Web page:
The French film Amelie is the game changer in the world of scriptwriting. That film changed the way of writing screenplay. I loved Cinema Paradiso as I mentioned earlier. Giuseppe Tornatore is the writer director who created Cinema Paradiso and also The Star Maker, Malena, The Legend of 1900, Baaria and many more films. Recently I watched a Belgium film The Brand New Testament, it really opens a new door of scriptwriting. But I’m a big admirer of Charlie Kaufman’s work. He is a legend and goes in depth of a scene so beautifully that it is hard to believe that something like this is just a piece of fiction. His Eternal Sunshine Of The Spotless Mind is such a gem, that I can not stop myself to watch it again and again. There are many Hindi films as well like Guide, Ganga Jamuna, Garam Hawa, Do Bigha Zameen, Namak Haram, Anand and many more that I feel are amazing pieces of work and can help to understand the depth of scriptwriting.
Till date, you have mostly scripted animated shows including Chhota Bheem and New Adventures of Bal Hanuman. What attracts you towards the genre of animation?
Animation scriptwriting is a different way of writing. Animation writing is a great exercise to learn scriptwriting where you have to write camera angles, framing, background description and movements of characters. Learning scriptwriting is similar to being in 36 chamber of Shaolin, where your hands are tied up and legs are chained and then will be asked you to fly with your imagination.
What differences have you observed in scripting for animation film vis-à-vis other filmmaking formats? How does the change in formats alter or influence the process of scriptwriting?
As I mentioned in earlier question’s reply, animation scriptwriting is about how to write in detail and with depth. When someone has to write for animation then he has to be sure that his visualization is very imaginative and strong enough to see characters movements. There are so many do’s and don’ts in animation which a writer has to follow and that is why I said crippled and chained wings to fly in the limited imagination. For example, in animation I have to make sure that in one frame there should not more than 3 or maximum 4 characters at a time, otherwise the movements of those characters will take more time to animation and as well production will also raise. Also has to make sure about the locations and props we use to write has to be in the list given by the creative team to the writer.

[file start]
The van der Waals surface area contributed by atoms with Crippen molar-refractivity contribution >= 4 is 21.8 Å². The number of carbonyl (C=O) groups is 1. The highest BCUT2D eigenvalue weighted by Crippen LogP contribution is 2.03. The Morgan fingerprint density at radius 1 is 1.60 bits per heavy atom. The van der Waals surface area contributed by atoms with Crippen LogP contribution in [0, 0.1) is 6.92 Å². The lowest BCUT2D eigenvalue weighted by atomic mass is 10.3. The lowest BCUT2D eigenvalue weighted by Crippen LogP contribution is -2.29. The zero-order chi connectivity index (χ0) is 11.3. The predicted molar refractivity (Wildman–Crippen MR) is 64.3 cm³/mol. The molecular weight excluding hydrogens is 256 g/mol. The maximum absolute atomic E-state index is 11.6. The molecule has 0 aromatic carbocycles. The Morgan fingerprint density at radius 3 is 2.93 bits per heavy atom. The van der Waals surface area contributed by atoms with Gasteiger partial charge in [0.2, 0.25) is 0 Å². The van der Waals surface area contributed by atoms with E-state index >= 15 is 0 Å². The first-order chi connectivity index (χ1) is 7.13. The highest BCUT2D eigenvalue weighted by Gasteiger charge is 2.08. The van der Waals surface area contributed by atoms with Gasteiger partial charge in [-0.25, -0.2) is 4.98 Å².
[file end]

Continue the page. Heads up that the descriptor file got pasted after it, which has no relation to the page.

But in Live action, there are no such limitations and that makes a different way of scriptwriting for animation. I personally feel that if one can write animation script then he can write Live Action scripts easily. But if a Live Action writer get to write animation script it will be difficult for him/her initially as the format of writing completely changes.
Any plans to venture into direction and scriptwriting for feature films?
Animation writing is writing from a director’s point of view. Whatever I write in animation is almost 75% of a director’s vision. So I’m already prepared for future direction which will not be a difficult way to express story for me. I have written few scripts for feature films which I’m waiting for the right time to start.
What advice would you like to give to aspiring scriptwriters?
Read more literature and world around you as well. Try to read things that are around you such as the grass, bench, chair, pen, street, food. Everything has a story, you just need to see it. Reading is seeing and vice a versa, So seeing is the tool that needs to be worked on.
Could you tell us about the scriptwriting workshop that you are doing for the visually impaired children?
Recently during a conversation with a friend I learnt that there are few visually impaired writers in the world. There are no schools or institutes that specializes in the theory of teaching creative writing to the visually impaired. I paused and realized Surreal Play – an interactive technique of writing without using pen and paper can be a new beginning for them in the field of creative writing as a profession.
Could you tell us about your future projects?
I am writing few animation projects for web series as well for TV. An animation show called Palace Of Kamalpur, which is based on ancient Indian culture and discoveries is on the way in production. I am also working on a web series for kids The Jolly Baby Club which is a for a Germany based production house. Apart of that I’m writing a live action documentary on life of Shafiq Syed, the child actor of award winning film Salaam Bombay.